We rarely see a black man cry. Not in public, at least.

On the witness stand, with an audience of strangers watching, an African-American man broke down in tears. He held his head down and wept out loud.

It took many of us watching online by surprise. Black men aren’t supposed to cry. Or so we’ve been told. Unlike the rest of us, they are devoid of emotion. They have no tears to shed.

Edward Nance broke the stereotype. The pain former police Officer Jason Van Dyke once inflicted on him was too fierce to hide. So he ripped off the mask that black men are forced to wear, revealing sensitivities that few imagine they have.

For the first time since Van Dyke murdered 17-year-old Laquan McDonald, we were able to see on the stand just how devastating a routine encounter with police can be for African-American men. We saw evidence of the torment and fear they carry every day.

During a traffic stop in 2007, Van Dyke pulled Nance out of his car and threw him facedown on the floor of the backseat. He dragged Nance to the squad car by his handcuffed hands, shouting profanities all the while.


The high school basketball and football referee suffered torn rotator cuffs on both arms and has undergone multiple surgeries. The physical damage was extensive, but it was the emotional damage on display in court.

It was obviously difficult for Nance to take the stand during Van Dyke’s sentencing hearing Friday. Clearly, he would rather not have been in that room. He could barely look at the former policeman seated at the defense table in orange jail garb.

But we needed to see Nance’s anguish. We needed him to prove that black men are indeed human beings. We needed him to show us that, when the mask came off, McDonald was just a scared teenager who should not have been killed.

We all knew that at the end of the day, the sentencing would come down to a single question: How much is the life of a black man worth?

Nance and three other African-American men Van Dyke had harmed in his 14 years on the force implored Cook County Judge Vincent Gaughan to hold the disgraced police officer accountable, for once, in his long history of horrible deeds.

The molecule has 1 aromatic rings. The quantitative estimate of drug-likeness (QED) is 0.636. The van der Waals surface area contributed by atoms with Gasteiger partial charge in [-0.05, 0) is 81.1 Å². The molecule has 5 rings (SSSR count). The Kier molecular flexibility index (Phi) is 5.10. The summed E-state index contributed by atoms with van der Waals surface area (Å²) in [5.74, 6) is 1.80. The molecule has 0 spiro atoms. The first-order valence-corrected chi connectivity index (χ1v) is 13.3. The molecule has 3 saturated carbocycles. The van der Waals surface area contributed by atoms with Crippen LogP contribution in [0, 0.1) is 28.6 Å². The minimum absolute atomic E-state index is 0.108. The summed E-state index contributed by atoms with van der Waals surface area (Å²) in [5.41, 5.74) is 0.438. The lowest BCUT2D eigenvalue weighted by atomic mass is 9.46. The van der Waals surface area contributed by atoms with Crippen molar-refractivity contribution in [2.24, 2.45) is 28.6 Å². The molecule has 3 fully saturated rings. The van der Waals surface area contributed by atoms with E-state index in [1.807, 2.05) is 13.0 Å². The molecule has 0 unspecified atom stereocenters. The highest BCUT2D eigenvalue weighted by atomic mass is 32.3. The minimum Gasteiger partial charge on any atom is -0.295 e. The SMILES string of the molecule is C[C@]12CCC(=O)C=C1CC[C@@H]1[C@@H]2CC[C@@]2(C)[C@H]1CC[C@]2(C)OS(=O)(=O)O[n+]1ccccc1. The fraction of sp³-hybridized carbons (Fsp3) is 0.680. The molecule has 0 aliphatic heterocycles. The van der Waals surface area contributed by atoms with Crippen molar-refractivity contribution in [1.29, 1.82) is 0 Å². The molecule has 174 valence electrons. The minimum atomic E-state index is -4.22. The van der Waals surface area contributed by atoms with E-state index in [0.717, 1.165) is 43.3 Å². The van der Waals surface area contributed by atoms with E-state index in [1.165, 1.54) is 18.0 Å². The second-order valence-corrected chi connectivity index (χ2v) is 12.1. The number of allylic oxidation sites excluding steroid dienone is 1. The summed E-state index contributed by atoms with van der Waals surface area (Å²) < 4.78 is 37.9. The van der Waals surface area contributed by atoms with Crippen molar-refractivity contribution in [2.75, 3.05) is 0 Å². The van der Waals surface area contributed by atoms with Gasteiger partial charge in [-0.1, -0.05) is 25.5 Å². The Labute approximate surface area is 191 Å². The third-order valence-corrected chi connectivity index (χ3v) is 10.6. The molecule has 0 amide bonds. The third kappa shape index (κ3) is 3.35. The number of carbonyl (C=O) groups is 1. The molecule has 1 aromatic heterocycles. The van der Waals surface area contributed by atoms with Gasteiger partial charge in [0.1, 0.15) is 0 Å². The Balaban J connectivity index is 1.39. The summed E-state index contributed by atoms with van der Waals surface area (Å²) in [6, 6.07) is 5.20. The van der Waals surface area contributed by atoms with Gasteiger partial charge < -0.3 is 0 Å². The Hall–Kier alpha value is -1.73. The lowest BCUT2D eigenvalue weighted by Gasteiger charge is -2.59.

The judge listened, but clearly he did not hear them.


What he heard apparently was the desperate voice of a 17-year-old girl begging him to restore her hope and bring her dad home. He heard the words of a letter written by her 12-year-old sister. “My dad and my family are really hurting, and I think we have hurt enough,” she wrote. “I need my dad in my life.”

A wife’s cries for leniency spoke louder than a family’s cries for justice. Her despair over going to bed at night without her husband at her side and the anguish over financial ruin took precedence over a mother whose grief kept her from entering the courtroom.

I will acknowledge that the slain teenager was not perfect, because that is what many need to hear. And I will express my sorrow for the hurt Van Dyke’s wife and two daughters have suffered in the years since the shooting was revealed.

But their agony is not McDonald’s fault. It is caused by the man they love so deeply.

I will reserve most of my sorrow for McDonald.

His great-uncle spoke for him in a letter read to the court. He reminded us that the teenager was a victim of murder, and that his family’s imperfections were not adequate reasons to dismiss their boundless heartbreak.


The boy who had yet to become a man deserved a chance to see where his life would lead. His last paycheck from his construction job should not have been spent on a suit to wear in his casket and clothes for his mother and sister to wear to his funeral.

“I’m a real victim of murder and that can never be changed,” read the letter written in McDonald’s voice. “Please think about me and my life when you sentence this person to prison.”

When all was said and done, the judge answered the question that has haunted African-Americans for centuries.

How much is a black man’s life worth?

The pain and suffering of African-American men at the hands of police is worthless. And the debt for murdering a boy can be paid off in 81 months.

By handing down such a light sentence, Gaughan invalidated the courageous efforts of Nance and the other black men to bring the problem of police brutality to light. He reaffirmed the notion that black men are killed because they don’t deserve to live.


McDonald deserved better than that. Every African-American man does.

Dahleen Glanton is a columnist at the Chicago Tribune, where this first appeared.

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